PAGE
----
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I am trying to copy certain parts of a string into other, new strings, but when i try to do it and print the results it gives me weird output.. I really hope someone can help. I have a feeling that it is something about missing pointers.. Here is my source;

#include <stdio.h>
#include <stdlib.h>
#include <string.h>

void getData(char code[], char ware[], char prod[], char qual[])
{
    printf("Bar code: %s\n", code);

    /* Copy warehouse name from barcode */
    strncpy(ware, &code[0], 3);
    ware[4] = "\0";

    strncpy(prod, &code[3], 4);
    prod[5] = "\0";

    strncpy(qual, &code[7], 3);
    qual[4] = "\0";
}

int main(){

    /* allocate and initialize strings */
    char barcode[] = "ATL1203S14";
    char warehouse[4];
    char product[5];
    char qualifier[4];

    getData(&barcode, &warehouse, &product, &qualifier);

    /* print it */
    printf("Warehouse: %s\nID: %s\nQualifier: %s", warehouse, product, qualifier);

    return 0;
 }

EDIT:

The wierd output is:

Bar code: ATL1203S14
Warehouse: ATL
ID: ♫203(♫>
Qualifier: S14u♫203(♫>
share|improve this question
    
And what is the "weird output"? – jpalecek Nov 3 '11 at 17:11
    
This is not the cause of your problem but instead of getData(&barcode, &warehouse, &product, &qualifier);, it would be more usual to write getData(barcode, warehouse, product, qualifier); – Pascal Cuoq Nov 3 '11 at 17:14
    
Sorry I wasn't thinking straight. I will add the wierd output now! – C K Nov 3 '11 at 17:15
up vote 6 down vote accepted

I think you meant '\0' instead of "\0" and 3 instead of 4:

ware[4] = "\0";

Try:

ware[3] = 0;

Also the & in getData(&barcode, &warehouse...) are useless. Just use getData(barcode, warehouse...);.

share|improve this answer
    
Thanks for all of you guys help. I finally got it fixed.. Thanks again – C K Nov 3 '11 at 17:34
    
It's good to explain a bit why this is the correct answer, so other people and who post the question learn about it. You need to use ware[3] = 0; because 0 act as end-of-string character, and always remember that the array starts at 0 position, that's why its index 3 and not 4. The other problem, the call to getData() function is wrong because you need to pass pointers to it and char[] declares a pointer to a char array, so '&' is useless. – webbi Nov 3 '11 at 17:56

You're writing past the end of the chars in your getData() function. You've defined char product[5], which allocates 5 bytes of memory. That gives you array indexes 0,1,2,3,4. In getData, you write the product's null terminator to index 5, which is past the end of product, and will overwrite the next var's first character.

The same applies for barecode, warehouse, and qualifier.

share|improve this answer
    
Not to mention the fact that he isn't writing a null terminator, he's writing the address of a string that contains a null terminator. – Paul Tomblin Nov 3 '11 at 17:14
    
How do I write a null terminator? – C K Nov 3 '11 at 17:19
    
x = \0 is proper, x = "\0" isn't. – Marc B Nov 3 '11 at 17:28
    
@MarcB I think you meant either x = '\0' or x = 0, which would be equivalent. x = \0 will cause a compilation error. – Aaron Dufour Nov 3 '11 at 17:33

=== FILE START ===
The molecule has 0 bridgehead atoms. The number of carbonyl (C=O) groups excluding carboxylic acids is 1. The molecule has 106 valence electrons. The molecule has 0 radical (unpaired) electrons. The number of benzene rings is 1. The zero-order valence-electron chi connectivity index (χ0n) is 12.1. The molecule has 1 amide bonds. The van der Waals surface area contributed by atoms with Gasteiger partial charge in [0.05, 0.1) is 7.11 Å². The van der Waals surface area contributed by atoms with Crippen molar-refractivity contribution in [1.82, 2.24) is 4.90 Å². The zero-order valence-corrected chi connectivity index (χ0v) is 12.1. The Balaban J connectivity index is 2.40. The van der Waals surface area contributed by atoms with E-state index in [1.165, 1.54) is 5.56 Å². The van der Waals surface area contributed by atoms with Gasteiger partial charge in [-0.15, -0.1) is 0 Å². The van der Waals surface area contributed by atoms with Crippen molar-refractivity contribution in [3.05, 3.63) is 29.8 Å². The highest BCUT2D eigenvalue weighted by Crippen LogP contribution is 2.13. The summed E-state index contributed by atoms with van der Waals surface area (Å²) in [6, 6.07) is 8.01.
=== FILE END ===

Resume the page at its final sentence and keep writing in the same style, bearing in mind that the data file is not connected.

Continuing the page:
Arrays in C and C++ are zero-based. The last index is one less than the length. You're setting a value in the memory after the array, for each of the arrays ware, prod and qual.

For example, instead of

 char warehouse[4];
 ware[4] = "\0";

you'd want:

 char warehouse[4];
 ware[3] = "\0";
share|improve this answer
getData(&barcode, &warehouse, &product, &qualifier);

This is not the way you should call getData. getData takes pointers, arrays are automatically converted to pointers, so theres no need to use the address-of operator &.

You should use

getData(barcode, warehouse, product, qualifier);
share|improve this answer
    
But at the same time, this is not the cause of the problem, just a stylistic issue. – Pascal Cuoq Nov 3 '11 at 17:15
1  
@PascalCuoq: It's not a "stylistic issue", since it is a type error. Yet you are right, it doesn't cause OP's problems. – jpalecek Nov 3 '11 at 17:18

The sizes of the strings inside main() don't include a place for the sentinel.

You need to have:

char warehouse[5];
char product[6];
char qualifier[5];

Also, You are assigning a pointer to the string "\0" into a character, where you should be assigning the character '\0' itself.

share|improve this answer

I think I'd do things a bit differently. In particular, strncpy is almost never really useful (I'm reasonably certain it was invented for file names in the original Unix FS, and while it fits their specific requirements quite nicely, those requirements are sufficiently unusual that it's rarely good for much of anything else).

Instead, I'd use sscanf: sscanf(code, "%4c%5c%4c", ware, prod, qual);

Your question does not make it clear whether this is really correct. As others have pointed out, you're writing past the ends of the space you've allocated. Above, I've assumed you specified the number of characters you want to copy, so you'd have to expand each of the allocations by one character to make room for the terminator. Alternative, if you've already left room for the terminator and want one fewer character copied, you'd have to reduce each of the lengths above by one so the format string would be "%3c%4c%3c".

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